There is great interest in the transport behavior of PFAS in the vadose zone, and the impact of leaching on groundwater contamination. Air-water interfacial adsorption is an important process for PFAS retention in unsaturated porous media, and it is influenced by many factors including solution conditions such as ionic strength. The present study employed miscible-displacement column experiments to investigate the impact of ionic strength and pH on perfluorooctanoic acid (PFOA) retardation and transport under dynamic water-flow conditions. The results showed that retardation under unsaturated conditions was affected significantly by changes in ionic strength, whereas there was minimal impact for saturated conditions. This indicates that air-water interfacial adsorption, which was a major source of retardation, was influenced significantly by changes in ionic strength while they had a minor impact on solid-phase adsorption. The impact of changes in ionic strength on the magnitude of air-water interfacial adsorption observed for the column experiments was consistent with measured surface-tension data. The impact of changes in pH was less significant compared to that of ionic strength for transport under unsaturated conditions. These results illustrate the influence of solution chemistry on PFAS adsorption and transport under unsaturated conditions. This solution-dependent behavior should be considered when characterizing PFAS transport in soils and the vadose zone.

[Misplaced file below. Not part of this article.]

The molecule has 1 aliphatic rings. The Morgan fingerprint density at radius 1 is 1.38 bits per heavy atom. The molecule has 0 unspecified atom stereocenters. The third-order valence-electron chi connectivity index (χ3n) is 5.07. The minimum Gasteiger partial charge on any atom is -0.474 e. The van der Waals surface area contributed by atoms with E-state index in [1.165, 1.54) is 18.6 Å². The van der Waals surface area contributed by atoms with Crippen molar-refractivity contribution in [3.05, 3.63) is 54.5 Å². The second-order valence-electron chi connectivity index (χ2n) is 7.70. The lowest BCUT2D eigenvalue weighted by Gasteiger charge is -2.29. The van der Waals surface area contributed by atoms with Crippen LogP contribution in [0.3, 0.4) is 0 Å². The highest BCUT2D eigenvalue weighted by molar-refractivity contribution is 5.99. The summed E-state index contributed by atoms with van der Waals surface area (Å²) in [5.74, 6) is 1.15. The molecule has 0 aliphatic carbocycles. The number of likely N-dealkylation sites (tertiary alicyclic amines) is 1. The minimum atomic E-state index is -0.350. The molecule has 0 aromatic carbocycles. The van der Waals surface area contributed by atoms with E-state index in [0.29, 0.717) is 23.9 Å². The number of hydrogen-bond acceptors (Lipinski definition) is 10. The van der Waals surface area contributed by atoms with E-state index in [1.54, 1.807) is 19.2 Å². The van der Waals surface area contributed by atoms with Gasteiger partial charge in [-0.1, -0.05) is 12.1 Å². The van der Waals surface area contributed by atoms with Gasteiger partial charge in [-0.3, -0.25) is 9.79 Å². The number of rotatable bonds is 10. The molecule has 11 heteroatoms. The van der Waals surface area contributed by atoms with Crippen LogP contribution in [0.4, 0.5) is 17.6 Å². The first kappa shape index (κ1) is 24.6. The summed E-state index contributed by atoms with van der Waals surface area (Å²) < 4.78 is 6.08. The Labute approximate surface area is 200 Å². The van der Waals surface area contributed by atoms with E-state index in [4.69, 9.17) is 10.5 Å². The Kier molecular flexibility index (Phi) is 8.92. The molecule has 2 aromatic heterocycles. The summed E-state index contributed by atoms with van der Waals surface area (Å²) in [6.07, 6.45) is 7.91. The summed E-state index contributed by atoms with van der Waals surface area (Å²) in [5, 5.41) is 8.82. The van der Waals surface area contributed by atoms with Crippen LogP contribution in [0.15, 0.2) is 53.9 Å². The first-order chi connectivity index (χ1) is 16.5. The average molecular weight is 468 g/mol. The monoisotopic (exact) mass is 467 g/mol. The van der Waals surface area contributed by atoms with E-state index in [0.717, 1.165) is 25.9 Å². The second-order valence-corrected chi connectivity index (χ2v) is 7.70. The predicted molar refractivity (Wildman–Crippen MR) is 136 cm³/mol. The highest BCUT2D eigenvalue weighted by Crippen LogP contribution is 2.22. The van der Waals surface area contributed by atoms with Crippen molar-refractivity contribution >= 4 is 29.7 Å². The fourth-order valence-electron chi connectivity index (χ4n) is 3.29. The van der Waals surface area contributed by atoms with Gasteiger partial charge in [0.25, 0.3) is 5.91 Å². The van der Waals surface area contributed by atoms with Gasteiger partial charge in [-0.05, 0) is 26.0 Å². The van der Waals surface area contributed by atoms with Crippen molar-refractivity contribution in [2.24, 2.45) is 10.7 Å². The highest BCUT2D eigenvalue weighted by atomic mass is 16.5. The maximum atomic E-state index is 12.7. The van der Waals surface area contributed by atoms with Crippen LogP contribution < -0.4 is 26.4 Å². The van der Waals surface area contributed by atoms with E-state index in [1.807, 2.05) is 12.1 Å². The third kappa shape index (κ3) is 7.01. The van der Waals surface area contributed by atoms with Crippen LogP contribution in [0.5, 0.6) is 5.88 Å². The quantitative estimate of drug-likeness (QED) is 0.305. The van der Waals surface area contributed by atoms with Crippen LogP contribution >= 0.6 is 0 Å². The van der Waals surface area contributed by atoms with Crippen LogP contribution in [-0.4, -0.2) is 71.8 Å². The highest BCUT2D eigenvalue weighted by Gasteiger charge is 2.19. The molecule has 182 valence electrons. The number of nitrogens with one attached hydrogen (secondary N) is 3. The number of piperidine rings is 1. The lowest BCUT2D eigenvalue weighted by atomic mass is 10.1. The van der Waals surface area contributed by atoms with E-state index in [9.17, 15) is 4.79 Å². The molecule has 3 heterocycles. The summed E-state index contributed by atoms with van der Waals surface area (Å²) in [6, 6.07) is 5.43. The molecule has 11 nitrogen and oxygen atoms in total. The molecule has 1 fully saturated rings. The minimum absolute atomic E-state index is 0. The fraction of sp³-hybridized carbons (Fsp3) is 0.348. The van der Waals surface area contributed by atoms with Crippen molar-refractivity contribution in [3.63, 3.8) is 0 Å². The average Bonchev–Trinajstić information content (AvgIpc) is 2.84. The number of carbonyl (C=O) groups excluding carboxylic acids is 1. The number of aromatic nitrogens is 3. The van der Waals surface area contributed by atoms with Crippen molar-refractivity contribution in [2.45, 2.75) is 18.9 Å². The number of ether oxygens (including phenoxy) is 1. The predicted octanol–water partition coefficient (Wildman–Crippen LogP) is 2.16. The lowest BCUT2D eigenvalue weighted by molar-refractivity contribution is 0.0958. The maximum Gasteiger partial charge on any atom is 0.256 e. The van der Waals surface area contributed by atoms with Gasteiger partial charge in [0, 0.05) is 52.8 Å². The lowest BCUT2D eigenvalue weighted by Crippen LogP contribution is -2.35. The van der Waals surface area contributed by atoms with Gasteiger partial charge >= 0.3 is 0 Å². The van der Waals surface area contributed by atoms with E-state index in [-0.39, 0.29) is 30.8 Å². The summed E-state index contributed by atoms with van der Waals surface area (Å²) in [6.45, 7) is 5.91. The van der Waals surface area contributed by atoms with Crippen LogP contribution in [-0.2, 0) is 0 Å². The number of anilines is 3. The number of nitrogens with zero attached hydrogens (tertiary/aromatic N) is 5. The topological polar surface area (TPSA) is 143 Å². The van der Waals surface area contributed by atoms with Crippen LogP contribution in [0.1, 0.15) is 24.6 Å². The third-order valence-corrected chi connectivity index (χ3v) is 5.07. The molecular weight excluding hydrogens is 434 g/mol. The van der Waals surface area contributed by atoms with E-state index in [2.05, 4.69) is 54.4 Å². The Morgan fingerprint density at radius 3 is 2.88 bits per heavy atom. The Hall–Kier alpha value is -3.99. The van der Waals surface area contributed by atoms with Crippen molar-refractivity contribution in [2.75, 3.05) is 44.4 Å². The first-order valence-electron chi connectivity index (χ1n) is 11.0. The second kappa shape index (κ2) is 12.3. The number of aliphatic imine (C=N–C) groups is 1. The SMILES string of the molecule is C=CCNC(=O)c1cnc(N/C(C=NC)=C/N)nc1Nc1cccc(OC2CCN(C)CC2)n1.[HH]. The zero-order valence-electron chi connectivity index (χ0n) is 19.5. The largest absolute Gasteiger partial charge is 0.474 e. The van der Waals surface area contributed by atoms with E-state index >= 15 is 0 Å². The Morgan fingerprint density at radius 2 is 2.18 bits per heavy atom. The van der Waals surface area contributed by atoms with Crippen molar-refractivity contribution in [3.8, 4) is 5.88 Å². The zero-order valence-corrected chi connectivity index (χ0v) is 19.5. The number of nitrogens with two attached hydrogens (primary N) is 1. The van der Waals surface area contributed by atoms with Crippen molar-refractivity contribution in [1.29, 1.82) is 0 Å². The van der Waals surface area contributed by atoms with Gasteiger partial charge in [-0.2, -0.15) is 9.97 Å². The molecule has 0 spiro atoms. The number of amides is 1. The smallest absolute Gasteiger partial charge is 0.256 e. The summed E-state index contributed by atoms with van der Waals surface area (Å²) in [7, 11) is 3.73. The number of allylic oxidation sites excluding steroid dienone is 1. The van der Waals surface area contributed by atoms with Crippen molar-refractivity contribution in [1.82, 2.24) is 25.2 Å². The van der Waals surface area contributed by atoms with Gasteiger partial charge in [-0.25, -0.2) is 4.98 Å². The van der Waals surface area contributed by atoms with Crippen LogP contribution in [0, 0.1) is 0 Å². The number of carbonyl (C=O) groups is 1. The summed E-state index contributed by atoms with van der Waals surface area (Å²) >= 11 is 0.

- Ionic strength
ASJC Scopus subject areas
- Environmental Engineering
- Environmental Chemistry
- Waste Management and Disposal